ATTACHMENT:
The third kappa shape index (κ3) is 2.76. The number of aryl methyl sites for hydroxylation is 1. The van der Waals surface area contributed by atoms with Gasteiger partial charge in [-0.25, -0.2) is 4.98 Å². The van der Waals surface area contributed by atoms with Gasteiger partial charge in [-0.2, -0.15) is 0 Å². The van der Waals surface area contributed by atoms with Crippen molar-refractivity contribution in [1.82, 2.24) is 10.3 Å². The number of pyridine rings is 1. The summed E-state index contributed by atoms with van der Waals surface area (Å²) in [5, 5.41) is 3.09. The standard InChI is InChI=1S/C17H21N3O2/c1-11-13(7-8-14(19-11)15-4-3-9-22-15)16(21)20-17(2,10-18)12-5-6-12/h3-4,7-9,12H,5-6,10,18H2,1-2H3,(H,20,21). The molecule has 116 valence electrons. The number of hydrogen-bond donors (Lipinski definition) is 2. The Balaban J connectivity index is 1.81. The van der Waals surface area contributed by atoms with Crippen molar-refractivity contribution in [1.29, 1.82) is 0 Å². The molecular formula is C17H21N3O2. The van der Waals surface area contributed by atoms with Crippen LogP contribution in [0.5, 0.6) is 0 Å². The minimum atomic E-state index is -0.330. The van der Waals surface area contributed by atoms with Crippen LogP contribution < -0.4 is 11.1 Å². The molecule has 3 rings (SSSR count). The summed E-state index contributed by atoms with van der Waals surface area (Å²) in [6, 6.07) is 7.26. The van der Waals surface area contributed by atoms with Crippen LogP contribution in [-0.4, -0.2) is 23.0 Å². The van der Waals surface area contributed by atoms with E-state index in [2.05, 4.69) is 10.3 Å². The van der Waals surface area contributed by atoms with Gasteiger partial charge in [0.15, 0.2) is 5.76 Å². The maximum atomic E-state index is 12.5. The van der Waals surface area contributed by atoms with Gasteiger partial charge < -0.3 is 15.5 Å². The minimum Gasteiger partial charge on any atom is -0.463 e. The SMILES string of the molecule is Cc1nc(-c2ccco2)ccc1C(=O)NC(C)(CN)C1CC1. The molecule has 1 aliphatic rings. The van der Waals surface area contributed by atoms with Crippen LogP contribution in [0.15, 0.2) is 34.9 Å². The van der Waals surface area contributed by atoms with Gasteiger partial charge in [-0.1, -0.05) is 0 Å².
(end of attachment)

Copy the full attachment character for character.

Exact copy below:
The third kappa shape index (κ3) is 2.76. The number of aryl methyl sites for hydroxylation is 1. The van der Waals surface area contributed by atoms with Gasteiger partial charge in [-0.25, -0.2) is 4.98 Å². The van der Waals surface area contributed by atoms with Gasteiger partial charge in [-0.2, -0.15) is 0 Å². The van der Waals surface area contributed by atoms with Crippen molar-refractivity contribution in [1.82, 2.24) is 10.3 Å². The number of pyridine rings is 1. The summed E-state index contributed by atoms with van der Waals surface area (Å²) in [5, 5.41) is 3.09. The standard InChI is InChI=1S/C17H21N3O2/c1-11-13(7-8-14(19-11)15-4-3-9-22-15)16(21)20-17(2,10-18)12-5-6-12/h3-4,7-9,12H,5-6,10,18H2,1-2H3,(H,20,21). The molecule has 116 valence electrons. The number of hydrogen-bond donors (Lipinski definition) is 2. The Balaban J connectivity index is 1.81. The van der Waals surface area contributed by atoms with Crippen molar-refractivity contribution in [1.29, 1.82) is 0 Å². The molecular formula is C17H21N3O2. The van der Waals surface area contributed by atoms with Crippen LogP contribution in [0.5, 0.6) is 0 Å². The minimum atomic E-state index is -0.330. The van der Waals surface area contributed by atoms with Crippen LogP contribution < -0.4 is 11.1 Å². The molecule has 3 rings (SSSR count). The summed E-state index contributed by atoms with van der Waals surface area (Å²) in [6, 6.07) is 7.26. The van der Waals surface area contributed by atoms with Crippen LogP contribution in [-0.4, -0.2) is 23.0 Å². The van der Waals surface area contributed by atoms with E-state index in [2.05, 4.69) is 10.3 Å². The van der Waals surface area contributed by atoms with Gasteiger partial charge in [0.15, 0.2) is 5.76 Å². The maximum atomic E-state index is 12.5. The van der Waals surface area contributed by atoms with Gasteiger partial charge < -0.3 is 15.5 Å². The minimum Gasteiger partial charge on any atom is -0.463 e. The SMILES string of the molecule is Cc1nc(-c2ccco2)ccc1C(=O)NC(C)(CN)C1CC1. The molecule has 1 aliphatic rings. The van der Waals surface area contributed by atoms with Crippen LogP contribution in [0.15, 0.2) is 34.9 Å². The van der Waals surface area contributed by atoms with Gasteiger partial charge in [-0.1, -0.05) is 0 Å².